• September 5: 50,000 armed kurdish rebels flee to the Iraqi border. Rebels have been trapped in Sardasht region. 8 kurdish rebels had been executed. Rebels capture Piranshahr town. September 6, 1979: Sardasht had been captured. 10,000 Kurdish rebels fled the town of Sardasht to the rural areas of Sardasht. Clashes still go on in regions in northwestern iran`. Minor clashes in Mahabad. Ultimatum had been sent to rebels around the Saqqiz region and that had captured Saqqiz.
  • September 7: 5,000 turkish kurds volunteered to fight alongside the rebels in Iran, they promised that they would have control over the turkish-iranian frontier. October 13, 1979: Rebels slowly move towards Mahabd and capture some regions October 20, 1979: Kurdish rebels recapture Mahabad.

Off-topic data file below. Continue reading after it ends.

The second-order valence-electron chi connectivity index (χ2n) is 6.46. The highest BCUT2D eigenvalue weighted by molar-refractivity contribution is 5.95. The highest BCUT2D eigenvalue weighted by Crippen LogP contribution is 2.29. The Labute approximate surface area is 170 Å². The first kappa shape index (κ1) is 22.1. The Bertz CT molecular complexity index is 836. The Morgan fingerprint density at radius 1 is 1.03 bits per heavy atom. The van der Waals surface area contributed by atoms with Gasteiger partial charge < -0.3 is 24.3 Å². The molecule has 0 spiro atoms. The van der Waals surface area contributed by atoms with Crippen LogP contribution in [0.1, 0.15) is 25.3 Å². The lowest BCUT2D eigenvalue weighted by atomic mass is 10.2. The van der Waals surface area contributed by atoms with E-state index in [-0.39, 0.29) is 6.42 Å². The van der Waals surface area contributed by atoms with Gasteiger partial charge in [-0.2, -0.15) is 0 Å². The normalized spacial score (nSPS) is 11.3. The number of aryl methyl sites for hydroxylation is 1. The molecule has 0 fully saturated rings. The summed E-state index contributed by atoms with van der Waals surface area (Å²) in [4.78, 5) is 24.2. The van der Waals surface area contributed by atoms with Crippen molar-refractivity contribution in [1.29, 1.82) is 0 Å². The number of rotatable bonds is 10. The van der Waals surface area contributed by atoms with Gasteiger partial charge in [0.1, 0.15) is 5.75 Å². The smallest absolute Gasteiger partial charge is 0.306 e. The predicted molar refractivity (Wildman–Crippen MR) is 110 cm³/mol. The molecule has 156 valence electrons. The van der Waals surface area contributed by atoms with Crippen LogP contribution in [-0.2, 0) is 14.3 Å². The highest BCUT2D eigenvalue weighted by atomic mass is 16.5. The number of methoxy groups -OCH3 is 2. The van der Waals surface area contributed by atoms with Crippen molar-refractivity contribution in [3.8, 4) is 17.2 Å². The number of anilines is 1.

October 1979

  • October 31: Mahabad falls fully under the control of 1,000 PDKI rebels. Rebels claimed to have controlled most roads leading to Mahabad.

November 1979

  • November 2: Government starts negotiations with the PDKI to give them some kind of self-rule.
  • November: Sometime in November rebels enter Shino.
  • November 3: Iranian troops were ordered to stop fighting for peace plans, non-Kurdish leftist rebels were fighting in Baneh to disrupt the peace.
  • November 20: Ghasemlou delivers a speech in Mahabad.
  • November 26: Kurds declare a truce in Iran and vow to fight USA alongside iranian troops. 20 day cease-fire has been put into action with troops withdrawing from Kurdish regions. Towards the end of November: attacks against almost every significant kurdish city begins again.